The message was hammered home April 1, when the carrier welcomed its new employees, most fresh out of college or technical school, with a stern message that public trust can only be regained by concentrating on safety, not speed.
But just how effective the changes have been remains highly controversial.
Kiyomichi Sugihara, general secretary of the Central Headquarters, West Japan Railway Trade Union, which represents 26,000 JR West employees, including 3,000 drivers, said the trains are basically safer now.
“There’s no doubt that technological improvements have been made and that it’s safer to board a JR West train than it was before the accident,” he said. “But there are still other problems, especially with the specifics of how to carry out safety programs and who is responsible for implementing and enforcing them.”
Not all drivers agree. Local media polls conducted earlier this month show most train drivers who responded think the new safety program has made little difference in actually improving overall safety.
More worrisome to many drivers is their work schedule and its impact on safety. On April 11, a medical research center affiliated with Nishiyodi Hospital in Osaka’s Yodogawa Ward released a survey showing that 90 percent of JR West train drivers had felt fatigue at some point while on the job and 22 percent felt tired daily.
Most shockingly, 12 percent admitted they had momentarily passed out due to exhaustion or had even dozed for a few minutes while operating the train. This led to late brake applications and missed signals.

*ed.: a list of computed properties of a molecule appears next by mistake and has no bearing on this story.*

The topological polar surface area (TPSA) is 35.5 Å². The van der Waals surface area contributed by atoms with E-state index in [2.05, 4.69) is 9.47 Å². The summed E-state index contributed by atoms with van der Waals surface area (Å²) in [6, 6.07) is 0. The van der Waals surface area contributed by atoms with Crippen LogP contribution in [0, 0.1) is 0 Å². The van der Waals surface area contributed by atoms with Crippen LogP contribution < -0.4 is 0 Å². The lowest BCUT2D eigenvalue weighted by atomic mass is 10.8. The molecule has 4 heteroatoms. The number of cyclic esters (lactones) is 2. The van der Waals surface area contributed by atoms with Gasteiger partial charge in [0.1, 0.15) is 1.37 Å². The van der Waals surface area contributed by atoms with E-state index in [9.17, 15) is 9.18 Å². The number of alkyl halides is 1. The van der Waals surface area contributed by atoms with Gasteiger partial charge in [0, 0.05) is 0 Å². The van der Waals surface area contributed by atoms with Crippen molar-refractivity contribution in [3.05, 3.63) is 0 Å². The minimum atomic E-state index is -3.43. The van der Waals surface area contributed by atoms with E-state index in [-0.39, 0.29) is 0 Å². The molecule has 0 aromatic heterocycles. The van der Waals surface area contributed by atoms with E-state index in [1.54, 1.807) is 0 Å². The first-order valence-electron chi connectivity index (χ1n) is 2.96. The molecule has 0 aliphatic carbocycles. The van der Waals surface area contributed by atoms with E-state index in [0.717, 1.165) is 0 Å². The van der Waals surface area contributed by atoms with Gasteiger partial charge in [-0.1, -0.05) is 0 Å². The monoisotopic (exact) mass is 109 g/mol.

Drivers also said they sometimes were assigned the last trains of the night and then had to report for work early the following morning.
“This often means having to stay in company dormitories near stations, where they get less than five hours of sleep,” said Hiroyuki Asada, a spokesman for the center involved in the survey. “JR West should ensure that its drivers get at least six hours of sleep before they operate a train.”
JR West had no comment on the report. Sugihara said lack of sleep among drivers is an important issue, but not necessarily an urgent one.
“Lack of sleep is not a problem just among train crews. Airline pilots and long-haul truck drivers face the same issue,” he said. “At JR West, the policy is that drivers must get five hours of sleep a night. Whether or not six hours a night is needed to operate a train safely is something to be debated.”
Train operating crews in the United States are required to have at least eight hours of rest between runs, and longer if shifts are extended.
For residents who live near the tracks, though, the thought of exhausted drivers operating speeding trains is just one more reason to worry about safety, especially because there are no strict regulations on minimum distances between buildings and railroads.
“Many houses along the Fukuchiyama Line are within 10 meters of the tracks. It feels dangerous even when drivers are fully alert,” resident Kashiwagi said. “I really don’t want to think about how much more dangerous it might be if a driver is coming down the tracks in a state of exhaustion.”